The Buddha in the Attic by Julie Otsuka
My rating: 2 of 5 stars
I first found out about this book when it was named a finalist for the National Book Award. When I first read the Kindle preview of this, I decided I probably wouldn't like it because it felt like a "book club book," meaning a little light for my tastes. Having actually sat down and read it, I still dislike it, but for different reasons.
The second sentence of the novel: "We had long black hair and flat wide feet and we were not very tall." This voice is not just for the set-up of the book, like I'd originally thought. No. Throughout the entire novel, Otsuka maintains this impersonal "we," referring to the Japanese women who move to the United States in the late 19th/early 20th century to marry men they've never met. The focus of the book shifts from "Come, Japanese" to "First Night" to "Babies" to "The Children" and so on, ending with all the Japanese in the area being round up and sent to Japanese internment camps during WWII.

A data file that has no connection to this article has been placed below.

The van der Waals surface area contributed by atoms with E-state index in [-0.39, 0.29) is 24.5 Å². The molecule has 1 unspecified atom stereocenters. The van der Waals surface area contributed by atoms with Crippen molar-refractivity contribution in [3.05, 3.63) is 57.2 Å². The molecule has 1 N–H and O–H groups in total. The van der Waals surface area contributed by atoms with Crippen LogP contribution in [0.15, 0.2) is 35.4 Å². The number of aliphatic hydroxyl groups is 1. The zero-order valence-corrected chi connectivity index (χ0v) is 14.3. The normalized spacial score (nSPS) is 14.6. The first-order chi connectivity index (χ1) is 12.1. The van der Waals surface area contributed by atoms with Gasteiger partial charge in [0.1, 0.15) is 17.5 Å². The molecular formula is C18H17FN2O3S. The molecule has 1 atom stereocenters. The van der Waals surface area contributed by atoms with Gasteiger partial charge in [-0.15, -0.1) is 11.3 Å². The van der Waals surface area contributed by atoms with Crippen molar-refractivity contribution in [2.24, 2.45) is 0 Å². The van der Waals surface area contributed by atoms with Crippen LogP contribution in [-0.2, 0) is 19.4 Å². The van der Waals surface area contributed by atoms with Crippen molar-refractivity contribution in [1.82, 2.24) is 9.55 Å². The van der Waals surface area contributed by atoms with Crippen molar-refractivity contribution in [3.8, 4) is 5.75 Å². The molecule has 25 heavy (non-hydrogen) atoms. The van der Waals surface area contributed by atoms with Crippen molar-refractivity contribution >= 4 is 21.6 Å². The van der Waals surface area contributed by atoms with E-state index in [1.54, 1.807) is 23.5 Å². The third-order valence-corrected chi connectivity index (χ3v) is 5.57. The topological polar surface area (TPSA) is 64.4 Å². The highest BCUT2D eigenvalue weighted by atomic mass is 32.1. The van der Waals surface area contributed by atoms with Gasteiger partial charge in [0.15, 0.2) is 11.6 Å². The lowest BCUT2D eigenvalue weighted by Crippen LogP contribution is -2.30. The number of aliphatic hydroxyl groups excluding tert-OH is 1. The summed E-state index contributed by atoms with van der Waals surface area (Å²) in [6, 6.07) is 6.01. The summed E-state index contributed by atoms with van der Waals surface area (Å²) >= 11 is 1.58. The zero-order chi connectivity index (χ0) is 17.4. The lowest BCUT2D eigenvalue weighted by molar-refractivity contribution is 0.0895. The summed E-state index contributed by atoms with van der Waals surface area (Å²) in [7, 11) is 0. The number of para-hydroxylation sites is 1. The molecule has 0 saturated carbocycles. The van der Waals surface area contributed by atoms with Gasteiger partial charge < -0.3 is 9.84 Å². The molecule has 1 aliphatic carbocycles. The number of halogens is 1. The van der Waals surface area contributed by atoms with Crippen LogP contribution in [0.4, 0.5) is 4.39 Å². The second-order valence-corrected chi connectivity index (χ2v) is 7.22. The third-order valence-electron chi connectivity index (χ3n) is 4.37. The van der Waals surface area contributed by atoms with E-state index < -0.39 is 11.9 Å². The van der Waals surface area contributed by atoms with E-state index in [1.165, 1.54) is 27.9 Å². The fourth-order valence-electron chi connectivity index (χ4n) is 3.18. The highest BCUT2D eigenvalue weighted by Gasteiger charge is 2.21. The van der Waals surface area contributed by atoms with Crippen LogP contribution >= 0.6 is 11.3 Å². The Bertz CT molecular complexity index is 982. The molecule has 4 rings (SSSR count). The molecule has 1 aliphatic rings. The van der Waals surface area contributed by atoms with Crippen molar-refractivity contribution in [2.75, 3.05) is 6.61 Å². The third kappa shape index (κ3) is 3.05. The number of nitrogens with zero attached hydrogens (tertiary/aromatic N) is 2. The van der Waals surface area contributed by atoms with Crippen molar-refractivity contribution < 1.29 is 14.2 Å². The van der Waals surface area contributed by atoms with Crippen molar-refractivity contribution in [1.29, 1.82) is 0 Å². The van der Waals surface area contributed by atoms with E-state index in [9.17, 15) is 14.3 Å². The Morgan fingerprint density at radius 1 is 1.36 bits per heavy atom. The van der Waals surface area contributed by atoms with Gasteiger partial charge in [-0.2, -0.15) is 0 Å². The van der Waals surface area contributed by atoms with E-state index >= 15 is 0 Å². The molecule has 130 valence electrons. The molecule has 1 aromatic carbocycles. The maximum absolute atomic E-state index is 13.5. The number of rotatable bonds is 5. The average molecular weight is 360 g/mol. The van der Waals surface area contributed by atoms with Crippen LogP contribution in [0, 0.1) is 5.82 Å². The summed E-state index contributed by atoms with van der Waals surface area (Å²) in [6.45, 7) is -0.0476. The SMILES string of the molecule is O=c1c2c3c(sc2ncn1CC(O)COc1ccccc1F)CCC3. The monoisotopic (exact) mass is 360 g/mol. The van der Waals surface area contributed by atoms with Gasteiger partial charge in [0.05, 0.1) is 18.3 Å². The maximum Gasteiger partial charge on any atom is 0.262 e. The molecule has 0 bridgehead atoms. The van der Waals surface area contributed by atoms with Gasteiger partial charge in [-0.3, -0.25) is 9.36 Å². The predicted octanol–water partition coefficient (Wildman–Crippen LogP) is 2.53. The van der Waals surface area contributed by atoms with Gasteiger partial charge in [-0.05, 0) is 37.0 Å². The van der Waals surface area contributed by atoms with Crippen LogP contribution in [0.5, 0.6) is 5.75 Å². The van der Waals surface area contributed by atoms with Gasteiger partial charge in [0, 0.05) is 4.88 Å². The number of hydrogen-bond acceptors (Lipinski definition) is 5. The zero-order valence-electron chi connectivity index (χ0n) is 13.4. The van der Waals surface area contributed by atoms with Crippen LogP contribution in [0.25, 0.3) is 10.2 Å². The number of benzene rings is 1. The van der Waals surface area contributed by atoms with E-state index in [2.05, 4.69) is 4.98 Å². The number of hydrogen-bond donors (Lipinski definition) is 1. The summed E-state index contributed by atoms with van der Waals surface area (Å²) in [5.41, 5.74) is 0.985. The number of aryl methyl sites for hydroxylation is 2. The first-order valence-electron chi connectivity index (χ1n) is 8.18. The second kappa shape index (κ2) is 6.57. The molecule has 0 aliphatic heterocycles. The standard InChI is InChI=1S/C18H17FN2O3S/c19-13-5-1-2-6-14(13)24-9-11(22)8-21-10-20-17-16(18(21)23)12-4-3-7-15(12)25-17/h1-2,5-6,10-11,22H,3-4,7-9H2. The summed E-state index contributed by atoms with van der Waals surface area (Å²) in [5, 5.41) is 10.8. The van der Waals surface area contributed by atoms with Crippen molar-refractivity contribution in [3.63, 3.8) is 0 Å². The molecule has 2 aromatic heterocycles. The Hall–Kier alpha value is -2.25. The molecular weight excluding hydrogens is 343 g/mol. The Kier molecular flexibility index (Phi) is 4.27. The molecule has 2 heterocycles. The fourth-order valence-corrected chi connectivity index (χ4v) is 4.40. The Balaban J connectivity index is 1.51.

It feels more like an epic poem. The entire time I was picturing someone reading these lines, intoning them low and serious, like the backdrop of a religious ceremony. As of such there isn't really a plot, per se. The reader never gets to know one person's story from another, everything is just a list of things that happen, but it is always to "we" or "one of us" and you can't follow anyone's story all the way through. It is almost as if Otsuka, in wanting to tell these womens' stories, diminishes their lives even further.